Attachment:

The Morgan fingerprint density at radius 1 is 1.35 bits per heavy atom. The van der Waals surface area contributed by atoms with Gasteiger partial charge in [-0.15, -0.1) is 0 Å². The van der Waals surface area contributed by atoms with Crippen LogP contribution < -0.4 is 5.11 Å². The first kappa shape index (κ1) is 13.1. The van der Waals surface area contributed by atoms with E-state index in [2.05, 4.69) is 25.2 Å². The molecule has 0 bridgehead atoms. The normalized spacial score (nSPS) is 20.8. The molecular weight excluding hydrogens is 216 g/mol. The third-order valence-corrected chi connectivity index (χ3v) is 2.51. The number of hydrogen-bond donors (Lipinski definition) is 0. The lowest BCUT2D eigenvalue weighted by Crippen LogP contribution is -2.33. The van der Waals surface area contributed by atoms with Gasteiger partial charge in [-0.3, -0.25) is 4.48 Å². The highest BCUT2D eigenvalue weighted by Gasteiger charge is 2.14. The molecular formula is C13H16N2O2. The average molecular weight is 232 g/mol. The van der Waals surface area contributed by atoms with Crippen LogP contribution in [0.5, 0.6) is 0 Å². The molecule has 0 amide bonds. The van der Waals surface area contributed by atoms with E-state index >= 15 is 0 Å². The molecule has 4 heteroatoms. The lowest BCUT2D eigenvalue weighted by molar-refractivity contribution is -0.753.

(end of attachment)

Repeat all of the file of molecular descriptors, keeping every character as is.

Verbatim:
The Morgan fingerprint density at radius 1 is 1.35 bits per heavy atom. The van der Waals surface area contributed by atoms with Gasteiger partial charge in [-0.15, -0.1) is 0 Å². The van der Waals surface area contributed by atoms with Crippen LogP contribution < -0.4 is 5.11 Å². The first kappa shape index (κ1) is 13.1. The van der Waals surface area contributed by atoms with E-state index in [2.05, 4.69) is 25.2 Å². The molecule has 0 bridgehead atoms. The normalized spacial score (nSPS) is 20.8. The molecular weight excluding hydrogens is 216 g/mol. The third-order valence-corrected chi connectivity index (χ3v) is 2.51. The number of hydrogen-bond donors (Lipinski definition) is 0. The lowest BCUT2D eigenvalue weighted by Crippen LogP contribution is -2.33. The van der Waals surface area contributed by atoms with Gasteiger partial charge in [-0.3, -0.25) is 4.48 Å². The highest BCUT2D eigenvalue weighted by Gasteiger charge is 2.14. The molecular formula is C13H16N2O2. The average molecular weight is 232 g/mol. The van der Waals surface area contributed by atoms with Crippen LogP contribution in [0.5, 0.6) is 0 Å². The molecule has 0 amide bonds. The van der Waals surface area contributed by atoms with E-state index >= 15 is 0 Å². The molecule has 4 heteroatoms. The lowest BCUT2D eigenvalue weighted by molar-refractivity contribution is -0.753.